The Meta Model is much more than just churning out rote learnt questions in a hope you may stumble across an appropriate response. You need to formulate your question for the appropriate situations, this means you have to take 3 things into account.

  1. The Statement itself
  2. The Context in which the statement is made
  3. The Outcome you are after

When learning the Meta model you would have come across lots of “Language Patterns” and suggested ways of challenging them, but if you just took the patterns you may end up asking totally the wrong question and ending up somewhere you don’t want to be.

An Example of How NOT to Use the Meta Model

Let me give you an example, if you were to hear “Well, people say I am no good at…”, if you just worked with the statement, you would probably want to ask “Which people?” or “Who says?”. Which is perfectly fine, however you may not want or need to know about the people at this moment in time. This could end up with the client just moaning about people and then you have wandered way off the issue. This is a common problem with the Meta Model that I have noticed, by just using “knee jerk” questions to certain comments or phrases, without considering the context or the outcome you can end up going round and round and round and round and round in circles!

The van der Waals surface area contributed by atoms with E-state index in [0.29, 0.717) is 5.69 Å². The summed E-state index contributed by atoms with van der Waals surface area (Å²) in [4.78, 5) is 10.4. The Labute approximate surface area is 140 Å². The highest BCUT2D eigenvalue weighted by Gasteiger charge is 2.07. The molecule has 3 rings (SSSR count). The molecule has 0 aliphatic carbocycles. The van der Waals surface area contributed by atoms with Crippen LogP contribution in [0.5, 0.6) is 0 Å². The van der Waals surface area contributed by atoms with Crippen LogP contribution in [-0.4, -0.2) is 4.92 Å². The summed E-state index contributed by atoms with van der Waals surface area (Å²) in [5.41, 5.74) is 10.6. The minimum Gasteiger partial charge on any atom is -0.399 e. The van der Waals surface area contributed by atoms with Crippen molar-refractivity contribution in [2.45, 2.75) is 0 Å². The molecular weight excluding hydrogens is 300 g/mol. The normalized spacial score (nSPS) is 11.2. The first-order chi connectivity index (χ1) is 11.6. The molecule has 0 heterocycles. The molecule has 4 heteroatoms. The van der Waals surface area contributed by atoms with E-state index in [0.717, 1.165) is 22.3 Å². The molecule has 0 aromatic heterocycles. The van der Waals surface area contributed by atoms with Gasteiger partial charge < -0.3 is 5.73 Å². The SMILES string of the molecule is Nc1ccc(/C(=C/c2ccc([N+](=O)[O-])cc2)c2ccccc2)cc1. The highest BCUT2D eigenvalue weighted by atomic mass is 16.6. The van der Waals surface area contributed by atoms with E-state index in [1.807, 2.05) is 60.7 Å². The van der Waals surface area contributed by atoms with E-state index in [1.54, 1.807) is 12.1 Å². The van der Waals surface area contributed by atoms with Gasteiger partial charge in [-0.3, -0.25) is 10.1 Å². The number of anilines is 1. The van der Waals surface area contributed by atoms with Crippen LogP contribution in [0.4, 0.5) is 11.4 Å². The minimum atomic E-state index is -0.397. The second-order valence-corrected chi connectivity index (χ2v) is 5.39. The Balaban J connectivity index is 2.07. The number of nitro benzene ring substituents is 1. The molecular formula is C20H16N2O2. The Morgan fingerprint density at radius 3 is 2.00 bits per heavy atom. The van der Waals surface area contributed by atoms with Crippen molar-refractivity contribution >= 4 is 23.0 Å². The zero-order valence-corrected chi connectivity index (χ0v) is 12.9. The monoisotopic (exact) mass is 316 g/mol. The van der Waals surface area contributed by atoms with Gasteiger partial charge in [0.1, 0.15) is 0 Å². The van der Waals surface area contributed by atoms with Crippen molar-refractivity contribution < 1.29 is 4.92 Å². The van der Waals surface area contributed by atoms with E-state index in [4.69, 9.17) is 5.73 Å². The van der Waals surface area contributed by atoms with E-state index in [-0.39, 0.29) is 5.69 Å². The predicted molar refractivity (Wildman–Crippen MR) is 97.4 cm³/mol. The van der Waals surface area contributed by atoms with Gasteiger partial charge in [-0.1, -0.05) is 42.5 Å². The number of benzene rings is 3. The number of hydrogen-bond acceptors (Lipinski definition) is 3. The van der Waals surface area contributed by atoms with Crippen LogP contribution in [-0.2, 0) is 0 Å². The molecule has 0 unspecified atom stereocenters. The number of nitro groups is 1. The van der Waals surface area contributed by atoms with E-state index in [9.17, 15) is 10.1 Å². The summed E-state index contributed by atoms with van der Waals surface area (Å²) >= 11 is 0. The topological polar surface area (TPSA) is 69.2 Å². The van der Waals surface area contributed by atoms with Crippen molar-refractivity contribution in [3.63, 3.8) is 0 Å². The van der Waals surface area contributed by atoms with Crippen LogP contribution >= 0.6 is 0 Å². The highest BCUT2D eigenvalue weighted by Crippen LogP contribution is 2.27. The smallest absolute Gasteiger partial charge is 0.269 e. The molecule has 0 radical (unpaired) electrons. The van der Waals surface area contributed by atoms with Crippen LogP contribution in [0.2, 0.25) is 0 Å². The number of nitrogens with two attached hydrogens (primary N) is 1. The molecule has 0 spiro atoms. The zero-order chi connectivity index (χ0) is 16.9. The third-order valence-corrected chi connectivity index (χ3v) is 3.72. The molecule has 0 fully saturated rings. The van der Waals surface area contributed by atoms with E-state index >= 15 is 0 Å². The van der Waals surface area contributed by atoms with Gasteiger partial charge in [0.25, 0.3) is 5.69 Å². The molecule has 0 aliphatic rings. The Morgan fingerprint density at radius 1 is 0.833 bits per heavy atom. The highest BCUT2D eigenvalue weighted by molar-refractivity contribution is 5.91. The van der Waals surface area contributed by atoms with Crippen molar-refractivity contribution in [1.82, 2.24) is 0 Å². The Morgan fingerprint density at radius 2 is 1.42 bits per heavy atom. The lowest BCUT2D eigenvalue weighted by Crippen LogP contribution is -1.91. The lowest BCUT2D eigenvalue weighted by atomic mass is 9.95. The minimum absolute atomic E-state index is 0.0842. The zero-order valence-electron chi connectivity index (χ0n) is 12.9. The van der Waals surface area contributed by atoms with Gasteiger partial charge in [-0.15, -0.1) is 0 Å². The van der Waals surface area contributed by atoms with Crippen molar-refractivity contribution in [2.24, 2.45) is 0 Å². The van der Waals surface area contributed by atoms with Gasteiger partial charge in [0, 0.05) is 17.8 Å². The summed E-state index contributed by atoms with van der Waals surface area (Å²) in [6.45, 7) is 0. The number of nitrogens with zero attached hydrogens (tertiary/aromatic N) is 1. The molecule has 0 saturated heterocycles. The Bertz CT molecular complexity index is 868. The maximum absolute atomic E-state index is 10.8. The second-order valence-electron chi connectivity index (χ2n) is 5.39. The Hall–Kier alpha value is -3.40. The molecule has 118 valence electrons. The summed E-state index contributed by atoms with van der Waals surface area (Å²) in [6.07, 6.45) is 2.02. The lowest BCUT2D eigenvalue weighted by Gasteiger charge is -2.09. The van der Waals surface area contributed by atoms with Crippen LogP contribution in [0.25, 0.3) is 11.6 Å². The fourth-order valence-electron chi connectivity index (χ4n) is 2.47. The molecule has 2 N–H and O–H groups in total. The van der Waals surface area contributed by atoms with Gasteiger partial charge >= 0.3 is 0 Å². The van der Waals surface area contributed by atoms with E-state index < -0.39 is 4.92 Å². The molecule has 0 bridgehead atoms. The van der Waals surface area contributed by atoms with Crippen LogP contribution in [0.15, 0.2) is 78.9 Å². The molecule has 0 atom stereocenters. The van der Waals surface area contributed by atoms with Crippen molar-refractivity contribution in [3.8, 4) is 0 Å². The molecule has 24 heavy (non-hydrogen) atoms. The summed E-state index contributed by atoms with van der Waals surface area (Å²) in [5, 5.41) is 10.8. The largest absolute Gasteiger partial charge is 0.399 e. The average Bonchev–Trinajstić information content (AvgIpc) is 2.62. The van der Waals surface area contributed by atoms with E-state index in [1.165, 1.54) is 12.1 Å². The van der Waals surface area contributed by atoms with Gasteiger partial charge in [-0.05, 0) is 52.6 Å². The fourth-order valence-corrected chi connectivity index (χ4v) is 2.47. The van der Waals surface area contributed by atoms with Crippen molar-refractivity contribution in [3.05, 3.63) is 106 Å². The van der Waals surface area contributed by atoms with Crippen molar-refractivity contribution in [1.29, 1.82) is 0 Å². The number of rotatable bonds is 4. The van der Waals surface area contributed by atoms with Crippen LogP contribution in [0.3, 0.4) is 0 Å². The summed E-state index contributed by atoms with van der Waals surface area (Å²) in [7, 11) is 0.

A Suggested Process for Using the Meta Model More Effectively

Before you even begin, find out what the client wants, get it well defined and anchor it. This will directionalise your conversation. Make sure you are clear about the context in which they want to make the change and then and only then listen to the patterns of their language. This will help you ask the most appropriate question at the most appropriate time.

Learn more about how to use the Meta Model effectively to create conversational change here.